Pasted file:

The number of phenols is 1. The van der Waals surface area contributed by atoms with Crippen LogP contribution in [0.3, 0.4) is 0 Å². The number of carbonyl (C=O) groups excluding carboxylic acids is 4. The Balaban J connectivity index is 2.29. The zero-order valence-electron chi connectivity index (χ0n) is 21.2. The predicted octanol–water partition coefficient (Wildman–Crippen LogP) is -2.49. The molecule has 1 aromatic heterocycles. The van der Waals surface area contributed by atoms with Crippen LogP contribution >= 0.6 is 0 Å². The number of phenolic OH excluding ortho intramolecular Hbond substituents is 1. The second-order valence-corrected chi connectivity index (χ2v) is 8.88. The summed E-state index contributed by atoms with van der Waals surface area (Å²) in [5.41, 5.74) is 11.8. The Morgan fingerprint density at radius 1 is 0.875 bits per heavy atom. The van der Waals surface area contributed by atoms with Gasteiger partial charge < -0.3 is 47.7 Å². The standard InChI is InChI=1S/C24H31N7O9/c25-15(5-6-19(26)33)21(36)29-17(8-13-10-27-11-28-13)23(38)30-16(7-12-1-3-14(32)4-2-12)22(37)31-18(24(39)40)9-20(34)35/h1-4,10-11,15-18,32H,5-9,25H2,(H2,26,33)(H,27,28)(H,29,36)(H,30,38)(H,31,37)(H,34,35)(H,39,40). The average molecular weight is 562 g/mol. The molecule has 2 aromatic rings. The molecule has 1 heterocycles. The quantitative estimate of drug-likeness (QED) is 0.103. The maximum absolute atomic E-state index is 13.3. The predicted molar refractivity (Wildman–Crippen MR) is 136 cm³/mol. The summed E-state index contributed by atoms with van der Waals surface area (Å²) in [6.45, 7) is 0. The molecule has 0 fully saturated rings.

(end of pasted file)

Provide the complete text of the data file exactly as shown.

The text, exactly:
The number of phenols is 1. The van der Waals surface area contributed by atoms with Crippen LogP contribution in [0.3, 0.4) is 0 Å². The number of carbonyl (C=O) groups excluding carboxylic acids is 4. The Balaban J connectivity index is 2.29. The zero-order valence-electron chi connectivity index (χ0n) is 21.2. The predicted octanol–water partition coefficient (Wildman–Crippen LogP) is -2.49. The molecule has 1 aromatic heterocycles. The van der Waals surface area contributed by atoms with Crippen LogP contribution >= 0.6 is 0 Å². The number of phenolic OH excluding ortho intramolecular Hbond substituents is 1. The second-order valence-corrected chi connectivity index (χ2v) is 8.88. The summed E-state index contributed by atoms with van der Waals surface area (Å²) in [5.41, 5.74) is 11.8. The Morgan fingerprint density at radius 1 is 0.875 bits per heavy atom. The van der Waals surface area contributed by atoms with Gasteiger partial charge < -0.3 is 47.7 Å². The standard InChI is InChI=1S/C24H31N7O9/c25-15(5-6-19(26)33)21(36)29-17(8-13-10-27-11-28-13)23(38)30-16(7-12-1-3-14(32)4-2-12)22(37)31-18(24(39)40)9-20(34)35/h1-4,10-11,15-18,32H,5-9,25H2,(H2,26,33)(H,27,28)(H,29,36)(H,30,38)(H,31,37)(H,34,35)(H,39,40). The average molecular weight is 562 g/mol. The molecule has 2 aromatic rings. The molecule has 1 heterocycles. The quantitative estimate of drug-likeness (QED) is 0.103. The maximum absolute atomic E-state index is 13.3. The predicted molar refractivity (Wildman–Crippen MR) is 136 cm³/mol. The summed E-state index contributed by atoms with van der Waals surface area (Å²) in [6.45, 7) is 0. The molecule has 0 fully saturated rings.